When I was five I had my second surgery (the first was eye surgery when I was three.) It was a typical tonsillectomy with adenoidectomy. Not a big deal, although when my own kids had this procedure, it was quite the adventure.
For the first, it was because he didn't tolerate the anesthesia well, so had a bunch of after-effects. Plus, one nurse yelled at me for for offering him an all-natural dye-free popsicle, whereas she wanted to give him a artificially-colored tube of frozen chemical water. (The other nurses were kind about altering the traditional hospital diet according to our concerns.)
For the second, it was that the hospital originally wasn't planning on doing the procedure, and they didn't have a pediatrics ward, so we knew that if there were any complications we'd have to travel to a different hospital. In the end, I think my son received much kinder care because the staff wasn't sick of kids!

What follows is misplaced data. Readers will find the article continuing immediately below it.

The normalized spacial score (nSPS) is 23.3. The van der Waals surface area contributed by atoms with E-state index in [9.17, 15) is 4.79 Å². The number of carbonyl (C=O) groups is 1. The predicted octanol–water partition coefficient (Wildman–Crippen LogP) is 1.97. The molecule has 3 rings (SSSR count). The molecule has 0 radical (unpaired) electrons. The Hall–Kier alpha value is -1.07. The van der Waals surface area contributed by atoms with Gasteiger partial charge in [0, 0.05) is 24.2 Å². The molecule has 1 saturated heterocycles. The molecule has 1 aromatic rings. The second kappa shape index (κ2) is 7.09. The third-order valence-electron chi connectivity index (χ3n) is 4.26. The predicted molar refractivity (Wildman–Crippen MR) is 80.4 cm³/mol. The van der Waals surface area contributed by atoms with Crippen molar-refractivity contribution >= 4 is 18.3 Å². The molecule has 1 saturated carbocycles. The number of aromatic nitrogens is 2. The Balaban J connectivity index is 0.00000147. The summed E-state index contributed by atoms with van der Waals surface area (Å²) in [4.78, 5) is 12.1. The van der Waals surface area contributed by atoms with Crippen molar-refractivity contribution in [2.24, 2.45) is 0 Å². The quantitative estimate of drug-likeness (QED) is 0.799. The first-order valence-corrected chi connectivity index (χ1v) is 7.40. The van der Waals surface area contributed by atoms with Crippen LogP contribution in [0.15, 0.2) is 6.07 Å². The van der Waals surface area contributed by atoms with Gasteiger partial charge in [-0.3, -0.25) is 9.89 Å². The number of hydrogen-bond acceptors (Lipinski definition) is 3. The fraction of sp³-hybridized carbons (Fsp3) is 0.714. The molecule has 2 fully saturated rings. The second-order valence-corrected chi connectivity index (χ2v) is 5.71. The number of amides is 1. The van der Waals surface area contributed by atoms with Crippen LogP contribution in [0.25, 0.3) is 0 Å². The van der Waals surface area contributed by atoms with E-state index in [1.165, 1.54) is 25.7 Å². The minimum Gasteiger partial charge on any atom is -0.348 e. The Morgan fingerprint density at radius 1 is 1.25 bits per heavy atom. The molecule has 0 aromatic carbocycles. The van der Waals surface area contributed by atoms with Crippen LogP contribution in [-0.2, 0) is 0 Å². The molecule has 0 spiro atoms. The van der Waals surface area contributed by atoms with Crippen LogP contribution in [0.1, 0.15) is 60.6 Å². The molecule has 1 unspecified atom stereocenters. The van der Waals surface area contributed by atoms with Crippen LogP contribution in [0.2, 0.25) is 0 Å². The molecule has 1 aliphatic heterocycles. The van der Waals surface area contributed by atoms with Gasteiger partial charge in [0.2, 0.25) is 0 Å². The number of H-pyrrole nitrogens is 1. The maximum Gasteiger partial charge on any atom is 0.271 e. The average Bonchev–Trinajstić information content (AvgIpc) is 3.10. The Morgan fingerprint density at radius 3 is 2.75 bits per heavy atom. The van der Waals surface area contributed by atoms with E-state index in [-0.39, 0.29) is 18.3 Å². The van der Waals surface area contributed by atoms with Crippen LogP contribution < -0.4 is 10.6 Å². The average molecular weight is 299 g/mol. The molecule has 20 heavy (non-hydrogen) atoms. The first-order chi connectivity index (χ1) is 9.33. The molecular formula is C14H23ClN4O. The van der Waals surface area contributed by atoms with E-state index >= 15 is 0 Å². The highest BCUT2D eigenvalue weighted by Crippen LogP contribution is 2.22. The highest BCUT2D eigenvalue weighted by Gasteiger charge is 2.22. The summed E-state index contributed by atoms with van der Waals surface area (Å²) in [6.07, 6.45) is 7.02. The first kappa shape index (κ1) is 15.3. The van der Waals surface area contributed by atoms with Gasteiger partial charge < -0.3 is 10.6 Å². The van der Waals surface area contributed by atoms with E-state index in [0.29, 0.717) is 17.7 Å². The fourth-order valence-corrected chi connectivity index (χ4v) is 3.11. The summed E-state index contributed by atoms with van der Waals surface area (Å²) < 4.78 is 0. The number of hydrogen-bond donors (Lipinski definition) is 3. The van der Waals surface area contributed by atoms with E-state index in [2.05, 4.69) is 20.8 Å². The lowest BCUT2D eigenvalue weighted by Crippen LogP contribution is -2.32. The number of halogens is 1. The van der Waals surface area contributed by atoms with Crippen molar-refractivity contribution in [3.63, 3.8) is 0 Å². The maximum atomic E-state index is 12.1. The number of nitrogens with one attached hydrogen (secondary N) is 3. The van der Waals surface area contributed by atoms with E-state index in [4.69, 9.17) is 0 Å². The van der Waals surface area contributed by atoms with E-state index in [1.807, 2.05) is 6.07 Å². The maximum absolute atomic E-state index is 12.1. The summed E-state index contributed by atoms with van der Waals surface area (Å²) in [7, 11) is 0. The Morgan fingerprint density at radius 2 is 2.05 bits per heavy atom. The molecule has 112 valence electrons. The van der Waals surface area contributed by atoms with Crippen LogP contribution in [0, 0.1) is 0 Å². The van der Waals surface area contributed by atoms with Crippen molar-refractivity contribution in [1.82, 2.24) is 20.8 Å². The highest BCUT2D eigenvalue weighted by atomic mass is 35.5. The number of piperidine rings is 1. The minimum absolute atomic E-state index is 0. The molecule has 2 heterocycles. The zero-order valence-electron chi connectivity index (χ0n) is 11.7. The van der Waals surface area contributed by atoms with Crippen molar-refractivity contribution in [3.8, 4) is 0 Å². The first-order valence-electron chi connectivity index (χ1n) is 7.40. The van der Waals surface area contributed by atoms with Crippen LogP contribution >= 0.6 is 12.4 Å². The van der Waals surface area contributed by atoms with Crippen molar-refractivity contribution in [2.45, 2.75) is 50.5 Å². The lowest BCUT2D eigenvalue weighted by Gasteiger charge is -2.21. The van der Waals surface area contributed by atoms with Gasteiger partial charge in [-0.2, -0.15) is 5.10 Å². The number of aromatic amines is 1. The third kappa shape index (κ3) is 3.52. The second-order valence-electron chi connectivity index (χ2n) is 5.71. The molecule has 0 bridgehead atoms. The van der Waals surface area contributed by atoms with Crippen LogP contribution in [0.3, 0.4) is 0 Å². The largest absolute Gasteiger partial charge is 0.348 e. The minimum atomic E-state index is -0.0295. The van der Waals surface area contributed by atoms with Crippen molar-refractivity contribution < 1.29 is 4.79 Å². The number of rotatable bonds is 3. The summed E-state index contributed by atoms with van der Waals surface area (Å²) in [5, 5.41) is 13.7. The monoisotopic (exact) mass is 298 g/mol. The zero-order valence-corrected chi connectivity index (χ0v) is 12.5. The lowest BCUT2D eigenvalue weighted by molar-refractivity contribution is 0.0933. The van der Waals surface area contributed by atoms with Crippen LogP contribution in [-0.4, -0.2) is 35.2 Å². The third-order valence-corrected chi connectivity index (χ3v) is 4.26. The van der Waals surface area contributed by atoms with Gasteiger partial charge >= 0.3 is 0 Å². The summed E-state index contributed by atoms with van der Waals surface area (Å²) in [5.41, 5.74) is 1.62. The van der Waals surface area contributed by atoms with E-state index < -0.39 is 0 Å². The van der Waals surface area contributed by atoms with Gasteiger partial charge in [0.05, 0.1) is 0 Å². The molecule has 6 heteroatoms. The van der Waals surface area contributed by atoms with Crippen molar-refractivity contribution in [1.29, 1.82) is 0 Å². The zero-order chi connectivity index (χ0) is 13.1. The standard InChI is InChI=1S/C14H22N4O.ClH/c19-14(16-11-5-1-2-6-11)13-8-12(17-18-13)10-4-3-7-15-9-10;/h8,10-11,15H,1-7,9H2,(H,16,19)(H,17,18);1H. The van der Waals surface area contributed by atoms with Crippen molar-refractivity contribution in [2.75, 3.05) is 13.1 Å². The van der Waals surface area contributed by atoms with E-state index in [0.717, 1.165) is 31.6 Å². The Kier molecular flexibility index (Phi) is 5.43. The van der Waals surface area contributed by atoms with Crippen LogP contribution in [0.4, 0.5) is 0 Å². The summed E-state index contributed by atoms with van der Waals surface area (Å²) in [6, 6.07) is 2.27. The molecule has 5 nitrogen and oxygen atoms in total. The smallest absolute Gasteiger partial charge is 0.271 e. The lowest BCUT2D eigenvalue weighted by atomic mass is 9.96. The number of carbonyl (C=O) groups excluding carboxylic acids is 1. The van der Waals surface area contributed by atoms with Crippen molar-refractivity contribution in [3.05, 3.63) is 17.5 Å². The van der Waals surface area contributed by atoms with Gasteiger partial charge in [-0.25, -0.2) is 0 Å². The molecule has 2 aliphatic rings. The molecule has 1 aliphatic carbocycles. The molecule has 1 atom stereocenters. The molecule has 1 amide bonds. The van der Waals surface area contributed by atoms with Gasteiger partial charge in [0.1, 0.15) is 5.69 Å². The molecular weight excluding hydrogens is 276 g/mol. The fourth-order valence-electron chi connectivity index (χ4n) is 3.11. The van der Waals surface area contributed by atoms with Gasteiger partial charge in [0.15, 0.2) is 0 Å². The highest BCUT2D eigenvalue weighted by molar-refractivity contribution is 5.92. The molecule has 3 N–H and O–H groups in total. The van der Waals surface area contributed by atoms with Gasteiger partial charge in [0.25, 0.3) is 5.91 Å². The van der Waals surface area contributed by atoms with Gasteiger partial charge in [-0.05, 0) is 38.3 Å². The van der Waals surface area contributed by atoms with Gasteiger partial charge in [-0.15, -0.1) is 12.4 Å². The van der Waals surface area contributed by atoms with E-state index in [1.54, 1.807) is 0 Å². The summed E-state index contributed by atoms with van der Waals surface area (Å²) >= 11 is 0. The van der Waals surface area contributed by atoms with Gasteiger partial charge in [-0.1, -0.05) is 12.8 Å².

I remember the overnight stay of my surgery (so lonely, since parents weren't allowed!) and of course the searing throat pain afterwards. Two wonderful things came out of the surgery though (aside from no longer having frequent ear infections): some soft foam slippers that I'm sure I wore until they disintegrated, and some excellent neon kissing monkeys which hugged me with their velcro arms.
Not so long ago, my youngest son got his own velcro-armed creature (a frog) when we went to Armed Forces Day during an ECHL's hockey match. During one of the period intermissions, the arena was silent while the faces of those local soldiers lost in combat since around 1995 flashed on the screen. The slide show ended with a spotlight towards the family members of the deceased. They smiled and waved at the camera. But my son was sobbing. He was still sobbing 45 minutes later. The rest of the audience was bellowing their chants at the opposing goalie, but my son whispered, "They are so young. And one died right near my birthday."
It took snuggling a brand-new frog stuffie to finally get him to stop crying. The frog's embrace was comforting to my sensitive son, just as those silly kissing monkeys could cuddle with me post-surgery, nursing me back to health.